Regulatory and economic conditions drive the application of the concept of homologous groups on therapeutic and diagnostic formulations. In this context, a possible reduction of allergens in the skin prick test panel in the clinical routine should be investigated for the grass, birch and Dermatophagoides homologous group.
Grass and cultivated rye skin prick test results of 1101 patients, birch/hazel/alder skin prick test results of 1131 patients and 1068 Dermatophagoides pteronyssinus and farinae skin prick tests were retrospectively evaluated with regard to sensitivity and false-negative rate detecting sensitization against cultivated rye with grass skin prick test, sensitization against hazel and/or alder with birch skin prick test and sensitization towards Dermatophagoides farinae with Dermatophagoides pteronyssinus skin prick test.
Skin prick test results in all groups highly correlated in Spearman Rank Order correlation. Sensitivity of grass skin prick test detecting sensitization against cultivated rye was highest with 98.9%, sensitivity of birch skin prick test detecting sensitization toward hazel and alder was 95.6 and 90.0%, respectively. Sensitivity of skin prick test with Dermatophagoides pteronyssinus detecting sensitization towards Dermatophagoides farinae was 93.6%. Only 26 patients with positive rye, hazel, alder or Dermatophagoides farinae skin prick test that were overlooked by grass, birch or Dermatophagoides pteronyssinus skin prick test reported allergic symptoms.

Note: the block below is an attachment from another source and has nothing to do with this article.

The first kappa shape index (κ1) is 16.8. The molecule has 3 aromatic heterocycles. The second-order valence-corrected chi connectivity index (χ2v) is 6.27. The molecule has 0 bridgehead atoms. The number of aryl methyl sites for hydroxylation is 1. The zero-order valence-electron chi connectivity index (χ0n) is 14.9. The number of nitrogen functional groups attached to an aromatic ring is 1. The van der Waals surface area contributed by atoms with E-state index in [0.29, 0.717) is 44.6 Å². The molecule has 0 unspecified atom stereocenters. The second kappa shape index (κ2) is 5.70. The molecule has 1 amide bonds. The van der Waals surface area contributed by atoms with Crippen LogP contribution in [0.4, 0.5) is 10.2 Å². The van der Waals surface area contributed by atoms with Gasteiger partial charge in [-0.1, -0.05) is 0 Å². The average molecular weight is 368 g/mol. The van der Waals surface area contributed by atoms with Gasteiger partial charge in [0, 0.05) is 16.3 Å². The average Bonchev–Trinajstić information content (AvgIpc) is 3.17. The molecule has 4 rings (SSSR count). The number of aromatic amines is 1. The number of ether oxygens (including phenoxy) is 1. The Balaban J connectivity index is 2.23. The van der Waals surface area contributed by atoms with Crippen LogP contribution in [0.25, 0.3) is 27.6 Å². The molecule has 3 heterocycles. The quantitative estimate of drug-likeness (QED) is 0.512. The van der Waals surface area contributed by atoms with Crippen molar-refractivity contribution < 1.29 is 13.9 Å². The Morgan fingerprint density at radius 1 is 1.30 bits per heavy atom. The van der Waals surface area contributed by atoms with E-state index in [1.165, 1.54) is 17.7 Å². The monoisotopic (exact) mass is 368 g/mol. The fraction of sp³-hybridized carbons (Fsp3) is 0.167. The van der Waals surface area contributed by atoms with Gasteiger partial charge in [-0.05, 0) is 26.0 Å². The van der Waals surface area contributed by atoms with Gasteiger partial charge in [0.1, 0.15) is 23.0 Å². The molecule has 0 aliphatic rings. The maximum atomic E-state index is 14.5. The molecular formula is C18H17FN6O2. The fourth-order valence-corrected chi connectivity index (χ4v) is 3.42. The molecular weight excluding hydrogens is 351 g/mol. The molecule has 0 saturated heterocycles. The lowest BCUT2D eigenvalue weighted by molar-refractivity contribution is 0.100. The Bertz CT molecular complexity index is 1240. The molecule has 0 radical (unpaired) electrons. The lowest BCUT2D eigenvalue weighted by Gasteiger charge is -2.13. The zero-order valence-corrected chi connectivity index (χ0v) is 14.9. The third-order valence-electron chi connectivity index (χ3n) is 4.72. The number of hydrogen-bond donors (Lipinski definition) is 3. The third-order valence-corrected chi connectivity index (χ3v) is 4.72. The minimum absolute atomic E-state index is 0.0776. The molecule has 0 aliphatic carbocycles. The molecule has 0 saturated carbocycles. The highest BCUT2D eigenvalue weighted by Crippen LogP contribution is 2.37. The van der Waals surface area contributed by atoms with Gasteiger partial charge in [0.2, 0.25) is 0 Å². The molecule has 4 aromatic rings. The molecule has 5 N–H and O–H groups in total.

In routine clinical practice, sensitization against cultivated rye can safely be detected by skin prick test with grass allergen. In addition, the sensitivity of birch skin prick test is high in terms of sensitization towards hazel, but lower for alder. Sensitivity of Dermatophagoides pteronyssinus skin prick test also is high to detect sensitization towards Dermatophagoides farinae. Further research will indicate if several skin prick test allergens will disappear and be completely replaced by a single skin prick test based on the principle of homologous groups.